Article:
The head policeman’s wife, a most hospitable lady called Mrs Baker Pasha – an Armenian – used to hold dances twice a week, to which were bidden a fine selection of the gay young things of Alexandria. Here, for a small consideration, one might enter her cool and pleasant garden and be introduced to as many cheerful maidens as time and opportunity permitted. We used to lend the pipers occasionally to join these festivities. The great attraction of Mrs Baker’s parties, apart from the fairies there, was that they were out of doors, and therefore reasonably cool. On other nights, she used to entertain anything up to 200 soldiers in one invitation.

There were two racecourses and a meeting was held every week. The Pipes and Drums used to play occasionally. Most of the betting was on the tote, which took 25 per cent – an arrangement very much on the basis of ‘heads I win, tails you lose’, as far as the committee was concerned. Some people made an occasional scoop, but I think, more often than not, they were out of pocket.

The food in the restaurants was the best I have struck since the war began. People began to get particular after a bit and one night a distinguished member of my Headquarters took exception to his food. It was supposed to be some choice sort of steak, as indeed it actually was, but unfortunately he had eaten so much already that he couldn’t face it. The problem was how to avoid paying for it. This astute businessman hit on the bright idea of assorting that the joint in question was really a cut off a camel and he proposed taking it away to be analysed. This so frightened the management that they struck it off his bill at once.

From every point of view, it was diffcult there ever was or ever had been a war. One was sometimes reminded that there was a war because it was used as an excuse for some tremendous ball, in aid of a warlike charity. These balls were on an entirely pre war level and one felt very tired after them the next day. Very often, the prices charged for drinks were also very much on a charity basis. The big hearted Scotsman in my Headquarters, after inviting a few of his friends up to the bar for a ‘wee doch and doris’ was confronted with a bill of no less than £5. History does not relate whether he gave the drinks back or not.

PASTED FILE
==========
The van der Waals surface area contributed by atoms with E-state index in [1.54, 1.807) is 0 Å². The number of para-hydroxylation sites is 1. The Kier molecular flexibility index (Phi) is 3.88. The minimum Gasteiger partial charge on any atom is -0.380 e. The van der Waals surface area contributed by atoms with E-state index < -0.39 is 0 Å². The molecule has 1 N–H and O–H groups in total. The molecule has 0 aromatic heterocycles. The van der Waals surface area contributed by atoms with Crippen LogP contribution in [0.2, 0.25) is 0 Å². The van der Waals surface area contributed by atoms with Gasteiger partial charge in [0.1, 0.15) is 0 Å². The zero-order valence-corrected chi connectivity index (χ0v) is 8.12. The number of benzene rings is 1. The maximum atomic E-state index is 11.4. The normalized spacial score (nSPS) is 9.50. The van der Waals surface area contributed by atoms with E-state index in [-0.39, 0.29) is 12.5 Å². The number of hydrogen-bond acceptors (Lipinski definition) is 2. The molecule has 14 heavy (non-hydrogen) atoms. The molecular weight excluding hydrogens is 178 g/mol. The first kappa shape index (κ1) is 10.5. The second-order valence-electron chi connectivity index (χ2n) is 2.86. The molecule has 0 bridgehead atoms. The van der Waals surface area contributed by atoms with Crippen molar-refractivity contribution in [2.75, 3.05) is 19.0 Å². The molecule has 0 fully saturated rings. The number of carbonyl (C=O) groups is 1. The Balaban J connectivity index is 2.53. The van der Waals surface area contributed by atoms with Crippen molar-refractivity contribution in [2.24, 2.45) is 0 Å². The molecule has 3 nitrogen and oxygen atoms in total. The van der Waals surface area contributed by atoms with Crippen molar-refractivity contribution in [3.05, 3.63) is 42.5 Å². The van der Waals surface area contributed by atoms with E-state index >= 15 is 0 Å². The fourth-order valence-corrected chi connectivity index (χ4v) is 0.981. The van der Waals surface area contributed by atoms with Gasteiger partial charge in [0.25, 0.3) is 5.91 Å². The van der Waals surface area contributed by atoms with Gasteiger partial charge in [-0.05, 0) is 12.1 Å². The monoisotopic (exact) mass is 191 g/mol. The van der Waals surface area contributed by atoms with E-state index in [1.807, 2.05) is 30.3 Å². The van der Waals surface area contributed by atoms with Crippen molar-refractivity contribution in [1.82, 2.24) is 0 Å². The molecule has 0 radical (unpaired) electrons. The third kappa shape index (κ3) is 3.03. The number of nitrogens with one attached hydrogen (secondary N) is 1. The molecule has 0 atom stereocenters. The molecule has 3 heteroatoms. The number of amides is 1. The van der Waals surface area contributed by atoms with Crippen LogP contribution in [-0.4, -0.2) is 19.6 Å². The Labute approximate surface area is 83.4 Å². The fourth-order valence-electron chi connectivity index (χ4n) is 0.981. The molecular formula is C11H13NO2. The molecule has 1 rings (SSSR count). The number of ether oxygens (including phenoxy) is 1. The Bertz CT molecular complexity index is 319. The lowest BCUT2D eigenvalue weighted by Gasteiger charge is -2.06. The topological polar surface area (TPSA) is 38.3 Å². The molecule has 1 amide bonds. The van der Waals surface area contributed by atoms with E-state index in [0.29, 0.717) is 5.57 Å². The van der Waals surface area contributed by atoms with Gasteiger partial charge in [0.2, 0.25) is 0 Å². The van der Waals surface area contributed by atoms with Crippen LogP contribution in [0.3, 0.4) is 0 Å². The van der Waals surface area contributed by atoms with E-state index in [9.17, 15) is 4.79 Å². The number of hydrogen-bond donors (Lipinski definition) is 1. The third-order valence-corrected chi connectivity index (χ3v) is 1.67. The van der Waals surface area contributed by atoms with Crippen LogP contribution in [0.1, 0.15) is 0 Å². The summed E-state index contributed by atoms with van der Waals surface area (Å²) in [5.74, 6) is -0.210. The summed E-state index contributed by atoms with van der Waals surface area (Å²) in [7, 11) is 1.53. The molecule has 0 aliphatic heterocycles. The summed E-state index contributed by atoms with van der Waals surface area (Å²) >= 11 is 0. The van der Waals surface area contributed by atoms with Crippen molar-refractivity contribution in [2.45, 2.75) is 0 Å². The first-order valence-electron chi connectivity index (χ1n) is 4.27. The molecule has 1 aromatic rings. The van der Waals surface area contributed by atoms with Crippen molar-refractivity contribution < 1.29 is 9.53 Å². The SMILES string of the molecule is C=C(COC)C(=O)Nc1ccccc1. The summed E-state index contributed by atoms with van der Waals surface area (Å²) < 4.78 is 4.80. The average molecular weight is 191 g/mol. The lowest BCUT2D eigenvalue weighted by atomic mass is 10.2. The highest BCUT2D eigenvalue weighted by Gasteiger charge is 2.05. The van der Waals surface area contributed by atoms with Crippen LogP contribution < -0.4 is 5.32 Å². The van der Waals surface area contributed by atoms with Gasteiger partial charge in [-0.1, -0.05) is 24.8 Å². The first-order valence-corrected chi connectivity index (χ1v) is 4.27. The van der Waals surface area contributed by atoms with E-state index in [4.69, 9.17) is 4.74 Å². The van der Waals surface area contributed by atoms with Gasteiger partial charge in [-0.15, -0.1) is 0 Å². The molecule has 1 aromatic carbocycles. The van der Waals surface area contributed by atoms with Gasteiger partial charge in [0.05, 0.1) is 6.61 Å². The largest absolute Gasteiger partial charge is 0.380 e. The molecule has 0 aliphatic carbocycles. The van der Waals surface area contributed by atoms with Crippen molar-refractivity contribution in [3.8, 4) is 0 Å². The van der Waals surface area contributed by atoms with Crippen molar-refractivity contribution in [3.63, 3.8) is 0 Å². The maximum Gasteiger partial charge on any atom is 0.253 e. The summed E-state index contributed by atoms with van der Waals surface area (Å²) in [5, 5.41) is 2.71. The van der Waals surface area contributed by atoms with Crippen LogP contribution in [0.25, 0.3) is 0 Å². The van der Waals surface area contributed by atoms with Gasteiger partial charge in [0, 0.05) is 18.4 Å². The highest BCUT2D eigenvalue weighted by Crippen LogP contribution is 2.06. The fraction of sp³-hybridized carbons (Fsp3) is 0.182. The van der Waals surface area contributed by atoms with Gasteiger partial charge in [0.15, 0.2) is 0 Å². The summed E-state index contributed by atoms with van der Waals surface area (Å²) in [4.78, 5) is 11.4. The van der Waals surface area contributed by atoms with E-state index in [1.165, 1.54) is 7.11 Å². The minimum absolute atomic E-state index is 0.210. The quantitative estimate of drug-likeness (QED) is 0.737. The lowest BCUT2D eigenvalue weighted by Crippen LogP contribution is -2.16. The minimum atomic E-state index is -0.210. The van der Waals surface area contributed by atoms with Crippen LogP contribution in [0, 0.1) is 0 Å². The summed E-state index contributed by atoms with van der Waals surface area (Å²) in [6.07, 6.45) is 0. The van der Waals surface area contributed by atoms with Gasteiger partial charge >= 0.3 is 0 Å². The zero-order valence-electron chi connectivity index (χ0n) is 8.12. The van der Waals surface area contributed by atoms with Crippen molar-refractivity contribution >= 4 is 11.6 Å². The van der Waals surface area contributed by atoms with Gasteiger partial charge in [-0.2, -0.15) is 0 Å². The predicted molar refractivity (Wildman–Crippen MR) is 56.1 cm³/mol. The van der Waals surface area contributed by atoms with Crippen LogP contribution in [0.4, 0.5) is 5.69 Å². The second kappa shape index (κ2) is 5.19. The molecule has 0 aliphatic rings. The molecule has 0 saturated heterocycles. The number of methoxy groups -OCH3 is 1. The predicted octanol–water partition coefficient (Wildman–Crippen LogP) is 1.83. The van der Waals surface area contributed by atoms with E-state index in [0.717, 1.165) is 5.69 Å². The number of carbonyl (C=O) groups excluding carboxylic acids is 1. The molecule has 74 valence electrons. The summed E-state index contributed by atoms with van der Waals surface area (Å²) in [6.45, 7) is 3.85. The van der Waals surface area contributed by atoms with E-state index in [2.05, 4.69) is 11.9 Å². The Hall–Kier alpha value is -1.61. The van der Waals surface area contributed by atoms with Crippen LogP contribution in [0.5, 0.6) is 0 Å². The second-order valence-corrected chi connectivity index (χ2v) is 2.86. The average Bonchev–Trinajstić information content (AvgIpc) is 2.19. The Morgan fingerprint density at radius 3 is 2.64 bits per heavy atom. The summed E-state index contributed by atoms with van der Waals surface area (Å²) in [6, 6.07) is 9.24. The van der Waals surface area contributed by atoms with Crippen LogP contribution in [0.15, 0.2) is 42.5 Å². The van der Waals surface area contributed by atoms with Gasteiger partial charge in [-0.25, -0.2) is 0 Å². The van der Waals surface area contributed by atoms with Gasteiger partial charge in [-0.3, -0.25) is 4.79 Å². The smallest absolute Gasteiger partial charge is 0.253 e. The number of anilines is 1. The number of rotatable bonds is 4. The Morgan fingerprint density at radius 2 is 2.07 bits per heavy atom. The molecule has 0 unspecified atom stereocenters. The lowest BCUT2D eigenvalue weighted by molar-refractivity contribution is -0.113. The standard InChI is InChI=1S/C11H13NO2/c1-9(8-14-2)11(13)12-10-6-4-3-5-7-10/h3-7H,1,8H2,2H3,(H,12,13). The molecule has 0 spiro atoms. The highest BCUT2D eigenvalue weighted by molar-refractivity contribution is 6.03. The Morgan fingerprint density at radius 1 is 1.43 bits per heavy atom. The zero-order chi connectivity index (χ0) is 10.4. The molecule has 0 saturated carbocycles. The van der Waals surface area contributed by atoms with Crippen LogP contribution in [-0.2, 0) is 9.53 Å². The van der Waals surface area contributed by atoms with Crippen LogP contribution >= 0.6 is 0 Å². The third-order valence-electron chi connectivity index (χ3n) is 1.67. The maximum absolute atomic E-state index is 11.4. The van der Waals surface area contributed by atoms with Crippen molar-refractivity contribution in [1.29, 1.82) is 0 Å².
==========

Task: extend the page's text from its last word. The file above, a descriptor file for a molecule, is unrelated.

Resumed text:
On the 20th August, nearly three weeks before we left, they started to take our transport away to send by special convoy back to Italy. This was most disturbing as it cramped peoples’ style a good deal.

However, we managed to borrow, beg and steal odd vehicles from here and there to keep the night life fairly mobile. One saw such spectacles as Paddy Bowen Colthurst arriving in the ten bob car park at the races sharing a 3 tonner with his West African driver. Similar parties used to arrive outside restaurant and dance places. I don’t think anybody was seriously stopped from following his unlawful pursuits.

About this time, General Butterworth was appointed to command the Division and he paid us his only visit in Egypt on the 24th.

General Paget, the Commander in Chief, came to see us on the 31st August. He spent the whole day going round the brigade and seemed to enjoy his visit very much. He has a passion for military bands, I discovered afterwards and I had just got everything on the right footing by inviting him to watch the Pipes and Drums at practice when he arrived. He was delighted with them.

While we were in Egypt, a lot of Immediate Awards came through, covering the advance from Cassino. I shall add an Appendix at the end for the decorations won during this period.

Father Dan Kelleher organised a Brigade Boxing Contest against the RAF, who were supposed to be pretty good in these parts. We won six fights out of eight – a most successful outcome.

By this time, the financial situation was tolling heavily on everyone. Every sort of resource had been practised to raise money, and ingenuity was just about exhausted as was the field cashier, so perhaps it was just as well that we should return to Italy.

I left Alexandria with John McLinton on 3rd September and flew to Bari on the 5th. We left at one in the morning after a fairly heavy night and most people slept in uncomfortable angles on the unyielding floor of the Dakota until our stop for breakfast at a ghastly place called Marble Arch. We eventually reached our destination at about 430pm.

The brigade embarked on the 9th September and sailed on the 11th, reaching Taranto on the 15th.